Friday 10 May 2024

One Long Poem by Hedy Habra

 





Meditations Over Phoenician Letters

 

Words were born at the dawn of time in Jbeil, Byblos, the

oldest inhabited city in the world. Symbols appeared

inscribed over the skin of goats and sheep, bearing visual

messages that sailed from shore to shore undergoing an

alchemical transformation, still echoing the same sounds

in other tongues.


 




I.


Aleph for ox marking furrows in parallel lines, erect

like that first letter initiating the article, al for aleph, the one

and only of its kind, encompassing all meanings.

 

 

Beth, bayt for house as bosom, womb, al bayt, where

families gather around the homemade meal cooked over a

hearth, often bearing a burning dot under the cast iron tray.

 

 

Gimel for camel, ships of the desert, al gamal, battling

dunes as waves head bent, back curved under chests filled with

gold and spices, eyelids heavy with the secrets of Timbuktu.

 

 

Daleth for door, half open dal hospitality leading to al

dar, a heart with open valves to transfuse friendship, erase

boundaries, a steaming stew’s scents welcoming you in.

 

 

He for a window’s delicately laced wood, musharabiyehs

filtering the sun, letting the wind in, al hawa’ from each cardinal

point, allowing al hawa’s ethereal love to hover along the walls.



II.

 

Waw for hook uniting letters forming words or setting

the tone as a vowel, mouth in awe for wow, al waw, asking for

more, doubled in the depths of noor, the light, and osfoor, the

bird.

 

 

Heth for stones erected for lamentations, al hayt,

separation, veiled with graffiti, muralist paintings, a wall to be

destroyed, leaving only its pillars for memory.

 

 

Yodh for yad, a hand for lovers hand in hand, for

building, cooking, painting, hand shaken in a peace agreement,

asking for a daughter’s hand, granting her hand. Would a girl’s

hand always belong to a man?

 

 

Kaph for palm, applause, al kaph, life lines filled with

expectations, holding a wealth of cherries or raspberries, a

measure for caresses, a palm filled with water to quench your

thirst.

 

 

Lamedh, lam, for unattainable desire, frustrated

springs, a liquid lambda, flowing stream filled with lost

opportunities, forgetfulness, yearning to settle down on the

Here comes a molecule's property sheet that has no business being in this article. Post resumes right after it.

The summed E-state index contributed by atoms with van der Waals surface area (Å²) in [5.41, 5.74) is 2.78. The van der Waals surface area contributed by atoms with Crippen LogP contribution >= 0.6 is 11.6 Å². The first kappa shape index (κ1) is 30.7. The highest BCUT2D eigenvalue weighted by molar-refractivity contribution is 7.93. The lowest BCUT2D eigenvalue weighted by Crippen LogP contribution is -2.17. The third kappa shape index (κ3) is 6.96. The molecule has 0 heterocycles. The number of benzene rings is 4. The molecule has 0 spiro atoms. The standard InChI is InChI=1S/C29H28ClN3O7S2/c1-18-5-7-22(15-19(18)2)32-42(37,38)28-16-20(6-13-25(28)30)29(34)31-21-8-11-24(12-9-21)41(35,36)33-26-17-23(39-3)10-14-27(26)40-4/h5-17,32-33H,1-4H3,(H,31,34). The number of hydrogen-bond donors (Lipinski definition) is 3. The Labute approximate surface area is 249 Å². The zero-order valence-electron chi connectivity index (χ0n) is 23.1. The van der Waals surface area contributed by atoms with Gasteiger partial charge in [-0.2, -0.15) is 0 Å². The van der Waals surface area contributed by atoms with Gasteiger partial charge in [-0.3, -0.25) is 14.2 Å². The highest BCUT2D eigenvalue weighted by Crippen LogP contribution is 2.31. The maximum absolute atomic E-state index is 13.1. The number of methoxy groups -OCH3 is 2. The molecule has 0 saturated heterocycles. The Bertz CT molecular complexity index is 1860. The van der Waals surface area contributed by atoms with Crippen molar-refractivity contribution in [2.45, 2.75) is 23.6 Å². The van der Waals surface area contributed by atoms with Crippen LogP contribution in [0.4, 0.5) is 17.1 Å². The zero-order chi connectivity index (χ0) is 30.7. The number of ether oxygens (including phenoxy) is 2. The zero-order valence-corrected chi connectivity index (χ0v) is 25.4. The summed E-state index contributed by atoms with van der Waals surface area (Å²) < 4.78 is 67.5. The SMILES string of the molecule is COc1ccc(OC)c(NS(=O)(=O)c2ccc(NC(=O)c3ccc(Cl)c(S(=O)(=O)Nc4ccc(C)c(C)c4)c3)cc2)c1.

shores of earthly hope.



III.

 

Mem, the letter mim, conjuring water: al may’ droplets

of dew, ripples or waves, ambrosia, gold nuggets buried in deep

wells for the desert voyager, Andalusian fountains whose

crystalline notes echo al oud.

 

 

Nun for the letter nun, for the tail of al thu’ban, curling

up into itself, an uroborus, nun, marked at times with a dot

for its piercing eye, the end and the beginning, a restless eel

leaping out in foaming spirals.

 

 

Aiyn for eye, a lidless eye lined with Kohl, right inside

Fatima’s palm, a blue amulet conjuring al ayn, the evil eye, the

Sight that opens the gilded gates of consciousness.

 

 

Pe or feh, al fam for mouth lined with carmine lips to

surround love words, the kiss, the silence, the breath, opening

and closing the door to the soul, the spirit of life or death.

 

 

Qoph, another sign for palm, yet closer to al qird for

monkey: it once was a gird for three monkeys, al qouroud,

spinning the wheel of fortune, the one on top flaunts a fleeting

crown, but his luck is changing, unless he’d master the wisdom

to say nothing, see nothing, hear nothing.


 

IV.

 

Resh, for head, al ra’s, harboring inner thoughts, true

feelings under hats or veils, the mirror we wish to present to the

world, the leader or dictator, the crowned hero or the beheaded.

 

 

Shin for tooth, al senn, losing one in a dream means

the passing of a loved one, losing them all at once is the end of

love. A tooth can be a sign of strength, a serpent’s fang, or a

way of identifying a skull.

 

 

Teth spins the thread of life around al takht for bed,

and al tamar the palm tree, the fabric lovers’ sheds are made

of, its dancing fronds inspire tales that conjure the simoon,

measure the inclination of the wind, drift into the unknown

under sand storms.

 

 

Samekh for fish, silvery scales glittering in circles, al

samak, intangible, mercurial, like words whispered in the dark,

slippery oaths and good omens in dreams, harbingers of

cornucopia when they rise from the bottom of your Turkish

coffee dregs.

 

 

Zaiyn for a sword shaped as a sickle, a scimitar, al

zayn, perfection, as the number seven and the mandala circle,

infusing inner beauty and grace for al zahra, a white blossom

delicate as jasmine, or al zohoor, an orange tree bursting with

blooms.

 

First published by Sukoon Literary Journal

From The Taste of the Earth (Press 53 2019)





Hedy Habra has authored four poetry collections, most recently, Or Did You Ever See The Other Side? (Press 53 2023); The Taste of the Earth, won the Silver Nautilus Book Award; Tea in Heliopolis won the USA Best Book Award and Under Brushstrokes was an International Book Award finalist. Her story collection, Flying Carpets, won the Arab American Book Award’s Honorable Mention. Her book of criticism, Mundos alternos y artísticos en Vargas Llosa, examines the visual elements in the Peruvian Nobel Laureate's narrative. Habra holds a B.S. in Pharmacy. She earned an M.A. and an M.F.A. in English and an M.A. and Ph.D. in Spanish literature, all from Western Michigan University where she has taught. A twenty-one-time nominee for the Pushcart Prize and Best of the Net, and recipient of the Nazim Hikmet Award, her multilingual work appears in numerous journals and anthologies. https://www.hedyhabra.com/



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